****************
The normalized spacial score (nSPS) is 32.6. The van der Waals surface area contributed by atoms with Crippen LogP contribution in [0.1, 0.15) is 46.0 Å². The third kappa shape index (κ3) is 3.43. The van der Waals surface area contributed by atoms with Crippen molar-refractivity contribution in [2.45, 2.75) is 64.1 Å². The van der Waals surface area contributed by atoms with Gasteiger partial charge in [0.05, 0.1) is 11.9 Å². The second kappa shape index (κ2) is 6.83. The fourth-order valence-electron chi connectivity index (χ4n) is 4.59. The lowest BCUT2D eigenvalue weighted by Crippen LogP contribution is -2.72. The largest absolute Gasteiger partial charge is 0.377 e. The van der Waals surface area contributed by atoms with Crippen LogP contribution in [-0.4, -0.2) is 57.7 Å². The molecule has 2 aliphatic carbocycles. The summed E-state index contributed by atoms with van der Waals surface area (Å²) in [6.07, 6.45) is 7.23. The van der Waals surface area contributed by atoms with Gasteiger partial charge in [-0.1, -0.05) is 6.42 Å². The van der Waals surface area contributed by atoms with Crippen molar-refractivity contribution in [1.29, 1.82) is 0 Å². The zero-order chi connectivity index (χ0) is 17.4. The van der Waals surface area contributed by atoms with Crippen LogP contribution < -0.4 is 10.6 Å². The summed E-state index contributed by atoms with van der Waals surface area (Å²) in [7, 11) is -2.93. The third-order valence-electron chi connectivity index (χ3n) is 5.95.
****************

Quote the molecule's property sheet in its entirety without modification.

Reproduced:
The normalized spacial score (nSPS) is 32.6. The van der Waals surface area contributed by atoms with Crippen LogP contribution in [0.1, 0.15) is 46.0 Å². The third kappa shape index (κ3) is 3.43. The van der Waals surface area contributed by atoms with Crippen molar-refractivity contribution in [2.45, 2.75) is 64.1 Å². The van der Waals surface area contributed by atoms with Gasteiger partial charge in [0.05, 0.1) is 11.9 Å². The second kappa shape index (κ2) is 6.83. The fourth-order valence-electron chi connectivity index (χ4n) is 4.59. The lowest BCUT2D eigenvalue weighted by Crippen LogP contribution is -2.72. The largest absolute Gasteiger partial charge is 0.377 e. The van der Waals surface area contributed by atoms with Crippen LogP contribution in [-0.4, -0.2) is 57.7 Å². The molecule has 2 aliphatic carbocycles. The summed E-state index contributed by atoms with van der Waals surface area (Å²) in [6.07, 6.45) is 7.23. The van der Waals surface area contributed by atoms with Gasteiger partial charge in [-0.1, -0.05) is 6.42 Å². The van der Waals surface area contributed by atoms with Crippen molar-refractivity contribution in [1.29, 1.82) is 0 Å². The zero-order chi connectivity index (χ0) is 17.4. The van der Waals surface area contributed by atoms with Crippen LogP contribution < -0.4 is 10.6 Å². The summed E-state index contributed by atoms with van der Waals surface area (Å²) in [7, 11) is -2.93. The third-order valence-electron chi connectivity index (χ3n) is 5.95.